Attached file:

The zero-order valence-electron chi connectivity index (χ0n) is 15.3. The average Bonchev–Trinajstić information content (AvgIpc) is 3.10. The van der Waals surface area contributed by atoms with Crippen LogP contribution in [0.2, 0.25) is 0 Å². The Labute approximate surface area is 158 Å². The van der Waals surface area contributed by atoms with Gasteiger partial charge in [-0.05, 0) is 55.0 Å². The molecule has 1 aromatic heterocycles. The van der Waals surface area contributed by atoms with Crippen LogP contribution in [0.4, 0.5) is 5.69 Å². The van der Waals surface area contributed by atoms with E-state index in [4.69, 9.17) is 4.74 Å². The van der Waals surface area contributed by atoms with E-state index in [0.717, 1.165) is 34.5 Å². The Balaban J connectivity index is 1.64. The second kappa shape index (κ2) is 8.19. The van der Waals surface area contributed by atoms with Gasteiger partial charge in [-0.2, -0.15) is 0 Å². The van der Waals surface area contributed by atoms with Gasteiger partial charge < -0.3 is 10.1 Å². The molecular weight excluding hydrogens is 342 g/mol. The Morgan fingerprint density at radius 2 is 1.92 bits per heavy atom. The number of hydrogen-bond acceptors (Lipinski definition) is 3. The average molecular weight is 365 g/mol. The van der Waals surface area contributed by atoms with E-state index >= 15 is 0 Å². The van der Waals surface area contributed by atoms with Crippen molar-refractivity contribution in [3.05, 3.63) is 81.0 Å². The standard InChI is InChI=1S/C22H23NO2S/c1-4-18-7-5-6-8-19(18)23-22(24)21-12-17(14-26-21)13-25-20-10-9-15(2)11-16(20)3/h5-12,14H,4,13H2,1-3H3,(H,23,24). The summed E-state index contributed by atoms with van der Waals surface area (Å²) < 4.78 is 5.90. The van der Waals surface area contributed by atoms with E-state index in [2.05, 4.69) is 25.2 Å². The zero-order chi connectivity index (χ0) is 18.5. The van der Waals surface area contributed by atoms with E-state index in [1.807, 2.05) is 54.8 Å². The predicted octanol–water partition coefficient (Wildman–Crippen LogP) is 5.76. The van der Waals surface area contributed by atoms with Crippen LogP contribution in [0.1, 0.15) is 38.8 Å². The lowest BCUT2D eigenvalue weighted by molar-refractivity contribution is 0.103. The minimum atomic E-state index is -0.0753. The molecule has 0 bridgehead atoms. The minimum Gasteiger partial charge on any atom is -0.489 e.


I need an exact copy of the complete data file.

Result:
The zero-order valence-electron chi connectivity index (χ0n) is 15.3. The average Bonchev–Trinajstić information content (AvgIpc) is 3.10. The van der Waals surface area contributed by atoms with Crippen LogP contribution in [0.2, 0.25) is 0 Å². The Labute approximate surface area is 158 Å². The van der Waals surface area contributed by atoms with Gasteiger partial charge in [-0.05, 0) is 55.0 Å². The molecule has 1 aromatic heterocycles. The van der Waals surface area contributed by atoms with Crippen LogP contribution in [0.4, 0.5) is 5.69 Å². The van der Waals surface area contributed by atoms with E-state index in [4.69, 9.17) is 4.74 Å². The van der Waals surface area contributed by atoms with E-state index in [0.717, 1.165) is 34.5 Å². The Balaban J connectivity index is 1.64. The second kappa shape index (κ2) is 8.19. The van der Waals surface area contributed by atoms with Gasteiger partial charge in [-0.2, -0.15) is 0 Å². The van der Waals surface area contributed by atoms with Gasteiger partial charge < -0.3 is 10.1 Å². The molecular weight excluding hydrogens is 342 g/mol. The Morgan fingerprint density at radius 2 is 1.92 bits per heavy atom. The number of hydrogen-bond acceptors (Lipinski definition) is 3. The average molecular weight is 365 g/mol. The van der Waals surface area contributed by atoms with E-state index >= 15 is 0 Å². The van der Waals surface area contributed by atoms with Crippen molar-refractivity contribution in [3.05, 3.63) is 81.0 Å². The standard InChI is InChI=1S/C22H23NO2S/c1-4-18-7-5-6-8-19(18)23-22(24)21-12-17(14-26-21)13-25-20-10-9-15(2)11-16(20)3/h5-12,14H,4,13H2,1-3H3,(H,23,24). The summed E-state index contributed by atoms with van der Waals surface area (Å²) < 4.78 is 5.90. The van der Waals surface area contributed by atoms with E-state index in [2.05, 4.69) is 25.2 Å². The zero-order chi connectivity index (χ0) is 18.5. The van der Waals surface area contributed by atoms with E-state index in [1.807, 2.05) is 54.8 Å². The predicted octanol–water partition coefficient (Wildman–Crippen LogP) is 5.76. The van der Waals surface area contributed by atoms with Crippen LogP contribution in [0.1, 0.15) is 38.8 Å². The lowest BCUT2D eigenvalue weighted by molar-refractivity contribution is 0.103. The minimum atomic E-state index is -0.0753. The molecule has 0 bridgehead atoms. The minimum Gasteiger partial charge on any atom is -0.489 e.